After it was over, I told him that I cried in three spots. He said he almost lost it in the first scene., but kept it together.  I forgot to let him know, it’s okay to cry. I need to have that discussion again. I’ve told him in the past, but it’s been a while now.

I believe he thinks since he is a boy, he isn’t supposed to cry. I don’t want to be that type of parent that would make him feel badly for it. I believe it’s important to express your feelings, otherwise they rule you in the end. I’m slowly learning, and trying to live a different way of life.

Hopefully, I can save him from a ton of hard work in his later years trying to undo all of the crap that gets done to us in this society. That is what I wish for him: to be happy and confident in himself.

When I ask if he loves himself, he says “Yes, I’m awesome.” So far so good.

Hopefully, his stint in middle school will not change that confidence.

Off on a tangent. Back to the task at hand.

Now where was I… Oh yeah, talking about writing the book piecemeal.

I was completely overwhelmed and felt paralyzed. I realized I needed to bite the bullet and get to the task of integration. Thanks to Scrivener, I had the tools to move chapters and scenes around easily. In case you haven’t heard of this software, it is pretty flexible – with manuscript, cork-board (like index cards), and outline views. If you’re interested in knowing more about this software for writers, click here:  Scrivener.

I write a scene or chapter in Word, using my intuition to create the juiciest part at that moment, and then I transfer it into Scrivener, which works well with my style of writing. I tend to write whatever comes up for me, then weave it all together later. I’m a pantser, and this allows me to continue to write that way. Leslie would tell you that Scrivener works well for plotters too, but of course she just did.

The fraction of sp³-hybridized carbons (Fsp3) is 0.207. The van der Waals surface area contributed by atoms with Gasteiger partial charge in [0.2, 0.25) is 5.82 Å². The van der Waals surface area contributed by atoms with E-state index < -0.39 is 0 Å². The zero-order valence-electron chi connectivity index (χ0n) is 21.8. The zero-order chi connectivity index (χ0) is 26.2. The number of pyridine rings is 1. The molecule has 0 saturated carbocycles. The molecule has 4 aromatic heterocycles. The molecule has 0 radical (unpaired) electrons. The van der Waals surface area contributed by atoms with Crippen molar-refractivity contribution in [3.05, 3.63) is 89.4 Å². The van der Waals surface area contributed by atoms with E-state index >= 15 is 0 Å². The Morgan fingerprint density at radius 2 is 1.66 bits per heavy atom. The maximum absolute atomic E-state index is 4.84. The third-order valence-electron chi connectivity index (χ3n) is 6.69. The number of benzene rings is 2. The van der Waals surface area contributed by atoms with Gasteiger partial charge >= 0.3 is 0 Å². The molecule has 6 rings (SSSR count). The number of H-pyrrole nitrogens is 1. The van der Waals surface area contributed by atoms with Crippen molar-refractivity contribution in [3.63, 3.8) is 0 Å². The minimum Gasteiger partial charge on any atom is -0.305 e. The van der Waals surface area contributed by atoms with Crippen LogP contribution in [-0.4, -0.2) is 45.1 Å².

My intention was to sit in front of the computer all day, no matter how long it took. My goal was to make a dent toward integrating parts into chapters, working on the flow from the beginning.

Fast forward into the evening: success. I got a lot accomplished. Sure there is a ton more to do but I am happy with the progress.

I like Saturdays because they are pretty much straight through from morning to night without having to do anything else but work on the book. Unless I have plans of course.

So, thank you for my productive day. I am truly a happy gal.

Now that a lot of the book is done and organized, we’ve finally switched to writing in sequential chapter order. The book is finally  progressing. seeing it come together is one of the best feelings, and I like it.